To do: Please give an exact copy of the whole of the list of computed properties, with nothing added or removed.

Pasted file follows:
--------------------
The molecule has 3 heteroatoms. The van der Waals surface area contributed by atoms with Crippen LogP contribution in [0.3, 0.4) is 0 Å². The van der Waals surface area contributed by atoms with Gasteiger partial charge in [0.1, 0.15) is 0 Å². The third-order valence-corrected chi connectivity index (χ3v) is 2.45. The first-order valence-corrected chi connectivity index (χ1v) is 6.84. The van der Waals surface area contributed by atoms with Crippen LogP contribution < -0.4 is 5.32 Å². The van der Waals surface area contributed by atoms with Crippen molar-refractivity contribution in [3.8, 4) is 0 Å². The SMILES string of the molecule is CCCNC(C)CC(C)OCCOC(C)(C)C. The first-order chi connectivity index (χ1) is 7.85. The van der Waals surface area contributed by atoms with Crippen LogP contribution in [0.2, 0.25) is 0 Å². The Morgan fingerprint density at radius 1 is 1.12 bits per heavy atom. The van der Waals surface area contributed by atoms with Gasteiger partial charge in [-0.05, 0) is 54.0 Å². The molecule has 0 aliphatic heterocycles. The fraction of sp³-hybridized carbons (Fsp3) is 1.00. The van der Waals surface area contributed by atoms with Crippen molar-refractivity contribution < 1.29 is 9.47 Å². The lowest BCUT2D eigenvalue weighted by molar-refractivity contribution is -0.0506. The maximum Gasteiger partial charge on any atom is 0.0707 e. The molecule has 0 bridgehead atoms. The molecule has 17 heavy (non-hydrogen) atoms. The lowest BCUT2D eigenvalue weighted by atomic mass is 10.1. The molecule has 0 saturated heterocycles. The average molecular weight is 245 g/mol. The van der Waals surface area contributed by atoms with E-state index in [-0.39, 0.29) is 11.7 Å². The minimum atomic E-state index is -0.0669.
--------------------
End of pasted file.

The molecule has 3 heteroatoms. The van der Waals surface area contributed by atoms with Crippen LogP contribution in [0.3, 0.4) is 0 Å². The van der Waals surface area contributed by atoms with Gasteiger partial charge in [0.1, 0.15) is 0 Å². The third-order valence-corrected chi connectivity index (χ3v) is 2.45. The first-order valence-corrected chi connectivity index (χ1v) is 6.84. The van der Waals surface area contributed by atoms with Crippen LogP contribution < -0.4 is 5.32 Å². The van der Waals surface area contributed by atoms with Crippen molar-refractivity contribution in [3.8, 4) is 0 Å². The SMILES string of the molecule is CCCNC(C)CC(C)OCCOC(C)(C)C. The first-order chi connectivity index (χ1) is 7.85. The van der Waals surface area contributed by atoms with Crippen LogP contribution in [0.2, 0.25) is 0 Å². The Morgan fingerprint density at radius 1 is 1.12 bits per heavy atom. The van der Waals surface area contributed by atoms with Gasteiger partial charge in [-0.05, 0) is 54.0 Å². The molecule has 0 aliphatic heterocycles. The fraction of sp³-hybridized carbons (Fsp3) is 1.00. The van der Waals surface area contributed by atoms with Crippen molar-refractivity contribution < 1.29 is 9.47 Å². The lowest BCUT2D eigenvalue weighted by molar-refractivity contribution is -0.0506. The maximum Gasteiger partial charge on any atom is 0.0707 e. The molecule has 0 bridgehead atoms. The molecule has 17 heavy (non-hydrogen) atoms. The lowest BCUT2D eigenvalue weighted by atomic mass is 10.1. The molecule has 0 saturated heterocycles. The average molecular weight is 245 g/mol. The van der Waals surface area contributed by atoms with E-state index in [-0.39, 0.29) is 11.7 Å². The minimum atomic E-state index is -0.0669.